The source instead is Lincoln's keen sense for the assembly of an argument's opening, a careful construction of the matter for discussion, and then the delicate but decisive manner in which he maneuvers to resolve it. Observe that in all his speeches the exordium to it often long, and always elaborate. Lincoln is careful to explain as much what he is not saying, as what he is. He precedes his argumentation with reproofs from his political opponents. The tactic is to try and uncrowd the argumentative space before introducing his own. I would dare to say that Lincoln's openings are the real crown of his composition. And it is because of the posture they affect that Lincoln appears the considerate, sober, Solomonic, and unswerving character in his presentations.

There are other essential qualities to Lincoln's writing, which cannot be omitted. Foremost is the unusual syntax that defines all of Lincoln's writing. Even for the time it was distinctive, if inscrutable. What explains it I have not the faintest clue. An indelible impression from his biblical studies perhaps. I am not conversant enough with the King James bible to know if Lincoln's sentences resemble that form. But whatever the answer may be, his style persists through and across all his writing. Whether it is deliberately affected I cannot say. But it is certainly enduring. And, to his credit, Lincoln draws the full store of water from its well. For the reader who is reluctant to labor through difficult, awkward prose, his style quickly becomes secondhand, and steadily accessible.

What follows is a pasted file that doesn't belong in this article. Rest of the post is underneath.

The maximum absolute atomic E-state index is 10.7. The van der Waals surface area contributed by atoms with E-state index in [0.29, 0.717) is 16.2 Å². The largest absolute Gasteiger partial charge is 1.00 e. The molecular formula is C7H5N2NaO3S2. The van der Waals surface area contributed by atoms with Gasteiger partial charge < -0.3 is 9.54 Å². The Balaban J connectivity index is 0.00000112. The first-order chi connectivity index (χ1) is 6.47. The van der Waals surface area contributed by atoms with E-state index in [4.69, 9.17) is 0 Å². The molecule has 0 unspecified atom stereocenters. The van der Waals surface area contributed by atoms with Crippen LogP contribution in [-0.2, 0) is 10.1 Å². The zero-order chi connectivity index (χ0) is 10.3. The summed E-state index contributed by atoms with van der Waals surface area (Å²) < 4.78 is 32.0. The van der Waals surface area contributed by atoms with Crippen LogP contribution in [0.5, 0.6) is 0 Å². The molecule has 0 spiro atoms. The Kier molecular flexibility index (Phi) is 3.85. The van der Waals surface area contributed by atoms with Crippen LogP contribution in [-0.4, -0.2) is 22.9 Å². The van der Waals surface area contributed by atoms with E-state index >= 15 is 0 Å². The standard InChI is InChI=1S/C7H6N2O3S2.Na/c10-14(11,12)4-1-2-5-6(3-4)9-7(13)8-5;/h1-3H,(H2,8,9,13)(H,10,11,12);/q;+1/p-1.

The collection of documents contained with the book cover an array kinds of Lincoln's writings, from formal political addresses, to letters assigned to dear friends and family. They also traverse Lincoln's career, but mostly back-loaded, with focus on material from his presidency. The distribution is not fitted to any particular theme or subject. This makes the ideology of Lincoln's thought an imperfect object of this book. But the arrangement is well organized for the student of Lincoln's style. All his most famous speeches are included, both as President and before. Also included are some famous correspondence. The total assemblage is an ideal supply if what one wants is an abridged containment of Lincoln's writings. The only thing missing that deserves inclusion is Lincoln's editorial writing, which appeared frequently under pseudonym, in the time of his early adulthood. But that oversight is not a fatal flaw.